For six years, Gov. Dannel P. Malloy has complained that Connecticut consumers pay too much for liquor because of the state's 36-year-old minimum price law for wine and spirits.
Not one to give up, Malloy is trying yet again this year to change the long-running system that has set minimum bottle prices for package stores for decades. The proposal would collect nearly $5 million in additional taxes over the next two years by changing the law, according to Malloy.
But the plan has prompted a bitter battle with the small, mom-and-pop liquor stores pitted against the giants of the industry like Maryland-based Total Wine & More, which advertised and sold liquor below the minimum price in Connecticut last year before paying a settlement to the state and agreeing not to do it again. The issue was debated Tuesday during a public hearing by the legislature's general law committee, which has jurisdiction over alcohol issues.
Discussion centered around whether the law promotes jobs at neighborhood package stores or if it instead harms consumers and encourages them to buy liquor out of state.
Store owners and their employees packed into the atrium at the Legislative Office Building and the crowd was so large that a special "overflow" room was set aside to provide extra seating.
Some Republicans and Democrats on the committee, who have rejected the proposal in the past, were skeptical again.
"The state of Connecticut is trying to raise revenue on the wrong items," said Rep. Daniel Rovero, a conservative Democrat from Killingly. "We want to sell more liquor in Connecticut. How many problem drinkers do we have now?"
But Jonathan Harris, Malloy's consumer protection commissioner who defended the plan, responded, "We're not the agency that raises revenue. ... All we're saying is [we are] injecting more price competition."
Carroll J. Hughes, the longtime chief lobbyist for the Connecticut Package Stores Association, said Malloy's numbers for the additional tax revenue are wrong. The reason, he said, is that the state would collect lower sales taxes if the price of liquor is decreased under the proposal. The state's 6.35 percent tax on retail sales would be charged on lower-priced bottles across the state - costing the state millions of dollars in lost sales taxes, Hughes said.
Despite the long-time package store tradition in Connecticut, Malloy says the pricing system makes no sense.
"If we had a law that forced stores to sell bread for a price that was determined by state government, people would be screaming about capitalism and big government," Malloy said. "But for some reason, we allow this anti-free market mandate to continue for this one particular industry - and we are, in fact, the only state in the nation that operates in this manner."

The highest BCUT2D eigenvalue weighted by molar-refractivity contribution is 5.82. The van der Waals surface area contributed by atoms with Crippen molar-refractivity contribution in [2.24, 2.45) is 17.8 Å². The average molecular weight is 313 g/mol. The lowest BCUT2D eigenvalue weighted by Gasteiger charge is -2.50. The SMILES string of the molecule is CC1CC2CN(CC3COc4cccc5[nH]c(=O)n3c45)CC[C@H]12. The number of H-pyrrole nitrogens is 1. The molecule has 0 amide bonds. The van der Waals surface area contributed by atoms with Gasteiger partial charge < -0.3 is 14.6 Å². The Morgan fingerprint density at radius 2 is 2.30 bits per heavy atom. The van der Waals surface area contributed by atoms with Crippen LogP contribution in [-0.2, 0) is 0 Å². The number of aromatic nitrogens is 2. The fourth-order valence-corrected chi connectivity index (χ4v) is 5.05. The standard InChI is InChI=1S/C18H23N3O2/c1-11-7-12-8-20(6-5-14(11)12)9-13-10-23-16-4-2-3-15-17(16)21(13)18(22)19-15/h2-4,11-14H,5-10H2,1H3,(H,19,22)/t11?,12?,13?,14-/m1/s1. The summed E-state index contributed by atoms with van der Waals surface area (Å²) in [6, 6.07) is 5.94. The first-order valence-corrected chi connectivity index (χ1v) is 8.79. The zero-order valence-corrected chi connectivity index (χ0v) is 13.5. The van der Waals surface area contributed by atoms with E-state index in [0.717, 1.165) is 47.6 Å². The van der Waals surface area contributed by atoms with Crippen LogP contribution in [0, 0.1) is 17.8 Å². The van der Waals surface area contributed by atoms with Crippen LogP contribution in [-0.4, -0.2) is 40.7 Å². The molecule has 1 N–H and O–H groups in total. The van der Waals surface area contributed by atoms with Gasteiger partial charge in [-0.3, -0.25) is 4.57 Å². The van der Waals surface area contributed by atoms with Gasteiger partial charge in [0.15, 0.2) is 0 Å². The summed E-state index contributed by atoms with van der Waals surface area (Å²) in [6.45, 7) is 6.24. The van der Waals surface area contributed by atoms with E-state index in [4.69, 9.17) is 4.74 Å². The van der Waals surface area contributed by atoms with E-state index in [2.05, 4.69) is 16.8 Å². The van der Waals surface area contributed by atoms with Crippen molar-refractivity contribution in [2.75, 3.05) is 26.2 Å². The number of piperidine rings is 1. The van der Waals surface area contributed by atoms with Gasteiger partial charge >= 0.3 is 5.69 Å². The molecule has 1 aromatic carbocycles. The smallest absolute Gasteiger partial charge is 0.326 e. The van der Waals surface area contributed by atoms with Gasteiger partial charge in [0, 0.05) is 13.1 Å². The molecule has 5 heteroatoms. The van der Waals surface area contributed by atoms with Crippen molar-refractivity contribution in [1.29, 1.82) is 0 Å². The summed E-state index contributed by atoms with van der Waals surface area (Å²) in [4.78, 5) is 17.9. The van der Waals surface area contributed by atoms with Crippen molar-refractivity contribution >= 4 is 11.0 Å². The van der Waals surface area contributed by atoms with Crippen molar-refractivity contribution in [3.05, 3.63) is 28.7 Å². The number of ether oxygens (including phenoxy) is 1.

He added, "Because of this law, business owners have fewer rights in determining the operations of their businesses, and consumers are forced to pay artificially inflated, high prices for products that are sold at a substantially lower price nearly everywhere else. Let the businesses determine the prices for these products, not the government."
But Hughes argues that Malloy's plan would force hundreds of small package stores to close because they are already operating on tight profit margins and could not compete on prices with the large liquor giants who can afford to buy larger volumes of alcohol.
Edward Cooper, the chief spokesman for Total Wine, said the current system is unfair to consumers as lawmakers try to balance the budget in a difficult year. The company operates superstores in West Hartford, Manchester, Norwalk, and Milford.
"We agree with Governor Malloy that keeping liquor prices artificially high for the benefit of 1,100 package store owners while the state is making difficult cuts to balance the budget is wrong and should be rectified by the legislature this year," Cooper said.
He added, "The governor's bill would eliminate artificially inflated prices that we are currently required to charge to consumers. It would allow retailers to sell alcoholic beverages based on their true and actual costs."
While the legislative battle continues, Total Wine is also pursuing a federal lawsuit in Connecticut that seeks to overturn the system that it believes violates U.S. antitrust laws.
Liquor is among the most heavily lobbied issues at the Capitol. In 2012, Malloy tried to change the minimum pricing law and then succeeded in a compromise to end the long-standing ban on Sunday liquor sales. Three years later, Malloy and the legislature changed the law to allow package stores to remain open beyond the traditional 8 p.m. closing hour every day except Sunday.
Nick Revenikas, who operates the Cordial Shoppe on Boston Post Road in Old Saybrook, said Malloy's proposal would cause package stores to close statewide.
"Look what happened with Home Depot and the little hardware stores,'' Revenikas told The Courant. "After a while, they are all gone. Look at CVS and the little pharmacies. The state is going to lose money from the income tax" if package stores employees lose their jobs.